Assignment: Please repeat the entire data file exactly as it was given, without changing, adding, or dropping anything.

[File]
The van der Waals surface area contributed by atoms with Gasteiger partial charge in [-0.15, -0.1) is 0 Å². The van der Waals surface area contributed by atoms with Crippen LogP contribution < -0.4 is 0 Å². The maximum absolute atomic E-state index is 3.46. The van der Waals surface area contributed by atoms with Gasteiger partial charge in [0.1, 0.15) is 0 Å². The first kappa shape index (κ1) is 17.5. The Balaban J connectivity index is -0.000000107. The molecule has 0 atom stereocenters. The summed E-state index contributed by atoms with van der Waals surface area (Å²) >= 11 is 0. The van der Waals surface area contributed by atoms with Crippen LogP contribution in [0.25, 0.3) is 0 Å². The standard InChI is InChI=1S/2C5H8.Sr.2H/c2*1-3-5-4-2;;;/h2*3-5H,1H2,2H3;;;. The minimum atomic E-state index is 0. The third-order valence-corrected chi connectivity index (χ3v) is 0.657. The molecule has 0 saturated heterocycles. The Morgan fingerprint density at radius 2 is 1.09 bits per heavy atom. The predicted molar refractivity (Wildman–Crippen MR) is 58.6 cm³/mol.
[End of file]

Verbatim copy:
The van der Waals surface area contributed by atoms with Gasteiger partial charge in [-0.15, -0.1) is 0 Å². The van der Waals surface area contributed by atoms with Crippen LogP contribution < -0.4 is 0 Å². The maximum absolute atomic E-state index is 3.46. The van der Waals surface area contributed by atoms with Gasteiger partial charge in [0.1, 0.15) is 0 Å². The first kappa shape index (κ1) is 17.5. The Balaban J connectivity index is -0.000000107. The molecule has 0 atom stereocenters. The summed E-state index contributed by atoms with van der Waals surface area (Å²) >= 11 is 0. The van der Waals surface area contributed by atoms with Crippen LogP contribution in [0.25, 0.3) is 0 Å². The standard InChI is InChI=1S/2C5H8.Sr.2H/c2*1-3-5-4-2;;;/h2*3-5H,1H2,2H3;;;. The minimum atomic E-state index is 0. The third-order valence-corrected chi connectivity index (χ3v) is 0.657. The molecule has 0 saturated heterocycles. The Morgan fingerprint density at radius 2 is 1.09 bits per heavy atom. The predicted molar refractivity (Wildman–Crippen MR) is 58.6 cm³/mol.